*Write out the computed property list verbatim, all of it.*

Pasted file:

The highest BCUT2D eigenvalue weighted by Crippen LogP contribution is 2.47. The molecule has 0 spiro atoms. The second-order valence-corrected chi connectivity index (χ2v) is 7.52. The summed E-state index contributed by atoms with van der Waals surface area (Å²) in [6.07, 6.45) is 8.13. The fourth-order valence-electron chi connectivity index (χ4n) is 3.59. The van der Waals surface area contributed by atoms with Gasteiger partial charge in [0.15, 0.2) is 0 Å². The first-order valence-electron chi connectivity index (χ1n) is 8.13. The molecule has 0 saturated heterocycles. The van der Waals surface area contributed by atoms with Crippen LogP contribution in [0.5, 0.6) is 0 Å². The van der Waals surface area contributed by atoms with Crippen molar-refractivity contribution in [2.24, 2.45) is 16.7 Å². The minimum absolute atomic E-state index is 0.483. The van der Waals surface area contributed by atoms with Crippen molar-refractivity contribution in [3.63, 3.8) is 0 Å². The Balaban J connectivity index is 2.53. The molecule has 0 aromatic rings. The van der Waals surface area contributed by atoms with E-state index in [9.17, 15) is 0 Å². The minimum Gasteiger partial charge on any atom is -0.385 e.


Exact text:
The highest BCUT2D eigenvalue weighted by Crippen LogP contribution is 2.47. The molecule has 0 spiro atoms. The second-order valence-corrected chi connectivity index (χ2v) is 7.52. The summed E-state index contributed by atoms with van der Waals surface area (Å²) in [6.07, 6.45) is 8.13. The fourth-order valence-electron chi connectivity index (χ4n) is 3.59. The van der Waals surface area contributed by atoms with Gasteiger partial charge in [0.15, 0.2) is 0 Å². The first-order valence-electron chi connectivity index (χ1n) is 8.13. The molecule has 0 saturated heterocycles. The van der Waals surface area contributed by atoms with Crippen LogP contribution in [0.5, 0.6) is 0 Å². The van der Waals surface area contributed by atoms with Crippen molar-refractivity contribution in [2.24, 2.45) is 16.7 Å². The minimum absolute atomic E-state index is 0.483. The van der Waals surface area contributed by atoms with Crippen molar-refractivity contribution in [3.63, 3.8) is 0 Å². The Balaban J connectivity index is 2.53. The molecule has 0 aromatic rings. The van der Waals surface area contributed by atoms with E-state index in [9.17, 15) is 0 Å². The minimum Gasteiger partial charge on any atom is -0.385 e.